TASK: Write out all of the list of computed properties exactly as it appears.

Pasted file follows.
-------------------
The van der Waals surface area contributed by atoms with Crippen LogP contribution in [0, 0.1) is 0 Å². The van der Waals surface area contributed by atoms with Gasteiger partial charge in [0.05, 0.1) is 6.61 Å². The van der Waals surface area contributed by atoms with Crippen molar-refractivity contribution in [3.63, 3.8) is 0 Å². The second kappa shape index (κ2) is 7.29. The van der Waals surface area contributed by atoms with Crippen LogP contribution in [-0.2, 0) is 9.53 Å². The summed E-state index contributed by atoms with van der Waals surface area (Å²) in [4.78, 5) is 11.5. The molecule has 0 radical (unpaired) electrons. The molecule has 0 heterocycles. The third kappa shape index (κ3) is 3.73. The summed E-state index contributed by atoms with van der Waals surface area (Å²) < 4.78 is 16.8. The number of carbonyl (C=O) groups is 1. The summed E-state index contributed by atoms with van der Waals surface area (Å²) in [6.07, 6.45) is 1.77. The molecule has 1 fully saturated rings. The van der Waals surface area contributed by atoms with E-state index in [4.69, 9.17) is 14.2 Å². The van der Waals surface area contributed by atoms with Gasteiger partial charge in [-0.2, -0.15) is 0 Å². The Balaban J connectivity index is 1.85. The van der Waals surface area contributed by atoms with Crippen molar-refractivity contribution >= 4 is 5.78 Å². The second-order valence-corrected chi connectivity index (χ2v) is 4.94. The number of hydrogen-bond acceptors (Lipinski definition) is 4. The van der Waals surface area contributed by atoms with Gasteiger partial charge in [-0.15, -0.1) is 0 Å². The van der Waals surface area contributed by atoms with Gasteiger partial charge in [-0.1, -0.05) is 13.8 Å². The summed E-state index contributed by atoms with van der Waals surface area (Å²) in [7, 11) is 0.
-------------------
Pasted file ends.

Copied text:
The van der Waals surface area contributed by atoms with Crippen LogP contribution in [0, 0.1) is 0 Å². The van der Waals surface area contributed by atoms with Gasteiger partial charge in [0.05, 0.1) is 6.61 Å². The van der Waals surface area contributed by atoms with Crippen molar-refractivity contribution in [3.63, 3.8) is 0 Å². The second kappa shape index (κ2) is 7.29. The van der Waals surface area contributed by atoms with Crippen LogP contribution in [-0.2, 0) is 9.53 Å². The summed E-state index contributed by atoms with van der Waals surface area (Å²) in [4.78, 5) is 11.5. The molecule has 0 radical (unpaired) electrons. The molecule has 0 heterocycles. The third kappa shape index (κ3) is 3.73. The summed E-state index contributed by atoms with van der Waals surface area (Å²) < 4.78 is 16.8. The number of carbonyl (C=O) groups is 1. The summed E-state index contributed by atoms with van der Waals surface area (Å²) in [6.07, 6.45) is 1.77. The molecule has 1 fully saturated rings. The van der Waals surface area contributed by atoms with E-state index in [4.69, 9.17) is 14.2 Å². The van der Waals surface area contributed by atoms with Gasteiger partial charge in [-0.2, -0.15) is 0 Å². The Balaban J connectivity index is 1.85. The van der Waals surface area contributed by atoms with Crippen molar-refractivity contribution >= 4 is 5.78 Å². The second-order valence-corrected chi connectivity index (χ2v) is 4.94. The number of hydrogen-bond acceptors (Lipinski definition) is 4. The van der Waals surface area contributed by atoms with Gasteiger partial charge in [-0.15, -0.1) is 0 Å². The van der Waals surface area contributed by atoms with Gasteiger partial charge in [-0.1, -0.05) is 13.8 Å². The summed E-state index contributed by atoms with van der Waals surface area (Å²) in [7, 11) is 0.